The first night of Hanukkah and Thanksgiving only coincide once every 70,000-odd years, so it’s definitely an occasion worth noting. We asked DGS Delicatessen chef Barry Koslow to concoct a Thanksgivukkah recipe, bringing together flavors from both traditions. The result: sweet potato latkes topped with a savory cranberry condiment, a perfect appetizer or side for your holiday table.
Latkes are simple, recipe-wise, but the trick is keeping them crisp. Make sure you squeeze as much moisture from the potatoes and onions as possible, and pan-fry them in clarified butter, canola oil, or even duck fat for a crackly crust. The DGS team recommends underseasoning the mixture to start, frying up a small test bite, and adjusting to taste. The cranberry mostarda to finish the dish is an easy, chutney-like accent that can be made a week in advance. Latkes aside, you may have just found your new cranberry sauce.
Sweet Potato Latkes With Cranberry Mostarda
Serves 4 as a side dish
For the cranberry mostarda:
½ cup dry white wine, such as Pinot Grigio
½ cup diced apple
½ cup dried apricots
¼ cup mustard seeds
¼ teaspoon mustard powder
½ cup water
Pinch of salt
1 cup fresh cranberries
Combine all ingredients except for the cranberries in a small sauce pot. Bring the mixture to a boil, then reduce to a simmer.
Simmer for about 5 minutes, or until the mustard seeds start to plump up.
Pull the pot off the heat and add the cranberries, gently stirring. Be careful not to pop them.
Pour the mixture into a bowl or jar and chill thoroughly before serving. The mostarda can be kept in the fridge for up to a week.
For the latkes:
1 Idaho potato
1 medium sweet potato
½ medium white onion
2 egg yolks
2 small sage leaves, minced
½ cup clarified butter, canola oil, or duck fat (if you’re going decadent)
Salt and pepper to taste
Preheat the oven to 350 degrees.
Using the largest holes of a box grater, grate the sweet potato, Idaho potato, and onion into a mixing bowl.
Squeeze as much water from the mixture as possible and place mixture in a separate bowl. Discard the water.
Add the egg yolks, sage, salt, and pepper to the bowl. Mix all the ingredients until incorporated.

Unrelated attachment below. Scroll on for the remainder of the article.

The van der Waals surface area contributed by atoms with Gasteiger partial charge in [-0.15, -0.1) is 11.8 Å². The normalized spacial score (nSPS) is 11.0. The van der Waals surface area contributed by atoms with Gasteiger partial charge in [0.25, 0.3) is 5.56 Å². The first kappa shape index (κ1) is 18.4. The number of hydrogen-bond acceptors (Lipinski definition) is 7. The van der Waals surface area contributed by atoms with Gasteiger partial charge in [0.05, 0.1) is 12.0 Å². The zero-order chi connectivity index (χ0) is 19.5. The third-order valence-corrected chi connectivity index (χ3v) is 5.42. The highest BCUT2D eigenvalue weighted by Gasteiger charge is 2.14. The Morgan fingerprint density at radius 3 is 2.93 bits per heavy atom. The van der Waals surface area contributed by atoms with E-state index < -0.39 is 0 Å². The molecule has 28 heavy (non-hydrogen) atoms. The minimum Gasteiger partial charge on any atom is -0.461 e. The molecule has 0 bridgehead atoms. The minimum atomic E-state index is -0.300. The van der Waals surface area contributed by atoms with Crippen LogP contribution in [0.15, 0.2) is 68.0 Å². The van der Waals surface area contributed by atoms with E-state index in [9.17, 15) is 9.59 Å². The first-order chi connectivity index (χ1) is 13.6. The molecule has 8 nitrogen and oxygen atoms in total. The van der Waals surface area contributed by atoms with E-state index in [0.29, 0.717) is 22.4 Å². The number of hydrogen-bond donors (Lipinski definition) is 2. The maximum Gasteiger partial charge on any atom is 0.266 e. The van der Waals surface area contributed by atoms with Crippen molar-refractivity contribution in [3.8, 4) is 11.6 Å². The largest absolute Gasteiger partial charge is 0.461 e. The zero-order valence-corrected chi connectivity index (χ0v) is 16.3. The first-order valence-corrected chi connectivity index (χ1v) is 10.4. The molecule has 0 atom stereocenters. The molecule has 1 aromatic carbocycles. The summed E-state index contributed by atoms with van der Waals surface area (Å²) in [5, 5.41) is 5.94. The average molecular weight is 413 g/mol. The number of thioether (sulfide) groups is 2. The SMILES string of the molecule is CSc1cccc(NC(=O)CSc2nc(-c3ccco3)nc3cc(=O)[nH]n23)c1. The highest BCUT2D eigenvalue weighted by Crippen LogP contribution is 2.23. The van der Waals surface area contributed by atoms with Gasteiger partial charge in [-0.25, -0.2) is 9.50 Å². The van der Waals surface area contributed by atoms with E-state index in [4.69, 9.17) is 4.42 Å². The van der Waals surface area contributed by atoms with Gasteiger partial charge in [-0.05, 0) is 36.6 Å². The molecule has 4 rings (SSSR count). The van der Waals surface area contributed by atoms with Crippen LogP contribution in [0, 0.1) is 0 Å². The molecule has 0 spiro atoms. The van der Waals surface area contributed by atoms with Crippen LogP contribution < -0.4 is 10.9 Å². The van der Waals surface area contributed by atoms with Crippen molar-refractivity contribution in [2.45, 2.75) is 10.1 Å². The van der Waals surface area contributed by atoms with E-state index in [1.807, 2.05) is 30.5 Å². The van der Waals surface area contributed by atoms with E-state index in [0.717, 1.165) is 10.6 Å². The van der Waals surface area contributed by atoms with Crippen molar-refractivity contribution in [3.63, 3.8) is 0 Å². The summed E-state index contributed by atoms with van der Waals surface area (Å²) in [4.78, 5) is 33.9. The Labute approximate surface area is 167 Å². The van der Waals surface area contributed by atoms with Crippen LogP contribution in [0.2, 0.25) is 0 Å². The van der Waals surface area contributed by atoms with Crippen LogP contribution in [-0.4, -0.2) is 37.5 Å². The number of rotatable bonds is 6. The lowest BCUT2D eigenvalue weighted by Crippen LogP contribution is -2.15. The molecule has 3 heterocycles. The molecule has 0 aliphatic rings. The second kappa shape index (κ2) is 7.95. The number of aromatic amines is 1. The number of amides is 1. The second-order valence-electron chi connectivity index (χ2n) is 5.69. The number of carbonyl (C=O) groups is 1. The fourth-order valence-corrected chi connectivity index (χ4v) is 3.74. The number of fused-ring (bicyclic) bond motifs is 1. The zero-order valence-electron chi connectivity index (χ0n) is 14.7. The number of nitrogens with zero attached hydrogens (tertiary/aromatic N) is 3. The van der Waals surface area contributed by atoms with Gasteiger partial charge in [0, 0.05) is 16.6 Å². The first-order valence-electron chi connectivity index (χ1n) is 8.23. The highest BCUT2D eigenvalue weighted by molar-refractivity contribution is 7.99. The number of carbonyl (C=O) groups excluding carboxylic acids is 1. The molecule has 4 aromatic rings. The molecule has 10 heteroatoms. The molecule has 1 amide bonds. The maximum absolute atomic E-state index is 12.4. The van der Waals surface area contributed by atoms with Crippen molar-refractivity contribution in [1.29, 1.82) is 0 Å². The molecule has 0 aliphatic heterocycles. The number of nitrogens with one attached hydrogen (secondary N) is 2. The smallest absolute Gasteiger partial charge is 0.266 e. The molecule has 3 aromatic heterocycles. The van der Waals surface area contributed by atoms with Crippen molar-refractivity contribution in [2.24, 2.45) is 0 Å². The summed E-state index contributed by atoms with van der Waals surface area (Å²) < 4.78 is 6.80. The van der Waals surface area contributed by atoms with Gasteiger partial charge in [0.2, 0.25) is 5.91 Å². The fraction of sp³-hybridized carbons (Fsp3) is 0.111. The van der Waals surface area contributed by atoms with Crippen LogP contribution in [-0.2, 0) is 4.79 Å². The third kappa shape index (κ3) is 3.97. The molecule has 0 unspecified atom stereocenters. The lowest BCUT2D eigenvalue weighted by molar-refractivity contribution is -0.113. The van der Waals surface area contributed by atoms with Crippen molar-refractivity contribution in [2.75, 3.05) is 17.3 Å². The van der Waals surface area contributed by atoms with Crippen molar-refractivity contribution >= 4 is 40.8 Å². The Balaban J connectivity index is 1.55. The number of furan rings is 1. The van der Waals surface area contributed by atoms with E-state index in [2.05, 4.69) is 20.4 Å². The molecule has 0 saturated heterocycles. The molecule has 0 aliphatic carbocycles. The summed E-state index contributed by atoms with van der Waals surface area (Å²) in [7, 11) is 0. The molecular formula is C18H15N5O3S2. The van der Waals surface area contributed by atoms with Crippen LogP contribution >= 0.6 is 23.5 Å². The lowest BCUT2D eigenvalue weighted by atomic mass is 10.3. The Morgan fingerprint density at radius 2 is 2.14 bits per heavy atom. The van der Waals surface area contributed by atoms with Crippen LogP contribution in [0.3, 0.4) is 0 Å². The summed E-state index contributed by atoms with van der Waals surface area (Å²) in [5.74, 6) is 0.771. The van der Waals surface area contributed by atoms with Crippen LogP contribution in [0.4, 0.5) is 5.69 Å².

Place a nonstick pan on medium heat and add the clarified butter, oil, or fat.
Form the potato mixture into baseball-size spheres, and gently place in the butter. Flatten them with a spatula into a pancake shape, so they’re about 1⁄8 inch thick.
Brown the latkes for approximately 5 minutes per side. Remove from pan and put on a paper towel to sop up any extra grease.
Finish the latkes for 10 minutes in the oven on a cookie sheet.
Looking for an easy way to spruce up classic pumpkin pie? This recipe from BlackSalt pastry chef Susan Wallace is both impressive and simple—you don’t even need to make a crust from scratch. Simply fill a store-bought shell with spiced pumpkin purée, and top with buttery oatmeal streusel for crunch. (Bonus: It looks pretty, too.)
Pumpkin Streusel Pie
Makes one 9-inch pie (serves 6 to 8)
For the oatmeal streusel:
⅔ cup all-purpose flour
⅔ cup quick oats
⅓ cup light brown sugar
¼ cup granulated sugar
¾ teaspoon ground cinnamon
¼ teaspoon salt
6 tablespoons butter, chilled, cut into ½-inch cubes and chilled
For the pie and filling:
1 (9-inch) unbaked pie shell (Wallace recommends Pillsbury Pet-Ritz deep-dish)
2 eggs, separated
15 ounces canned pumpkin purée (Wallace likes Libby’s brand)
14 ounces sweetened condensed milk, preferably Eagle Brand
1 teaspoon ground cinnamon
½ teaspoon ground ginger
½ teaspoon ground nutmeg
½ teaspoon salt
Prepare the streusel:
In a medium mixing bowl, combine flour, oats, brown sugar, granulated sugar, cinnamon, and salt.
Work in butter by hand, until butter pieces are pea-size. The mixture should be crumbly. Chill 15 minutes.
Pre-bake the pie shell:
Heat oven to 350 degrees. Place a piece of parchment paper on top of pie shell and fill with pie weights, beans, or rice to weigh down shell. Bake for 20 minutes. Remove pie weights, beans, or rice.
Finish the pie:
In medium mixing bowl, whisk together egg yolks, pumpkin, sweetened condensed milk, cinnamon, ginger, nutmeg, and salt.
In separate bowl on mixer, whip egg whites until stiff. By hand, whisk the whites into pumpkin mixture. Pour the filling into pre-baked pie shell. Bake for 40 to 50 minutes, until almost set on top (the pie will be dry but shiny about 1 inch around the center).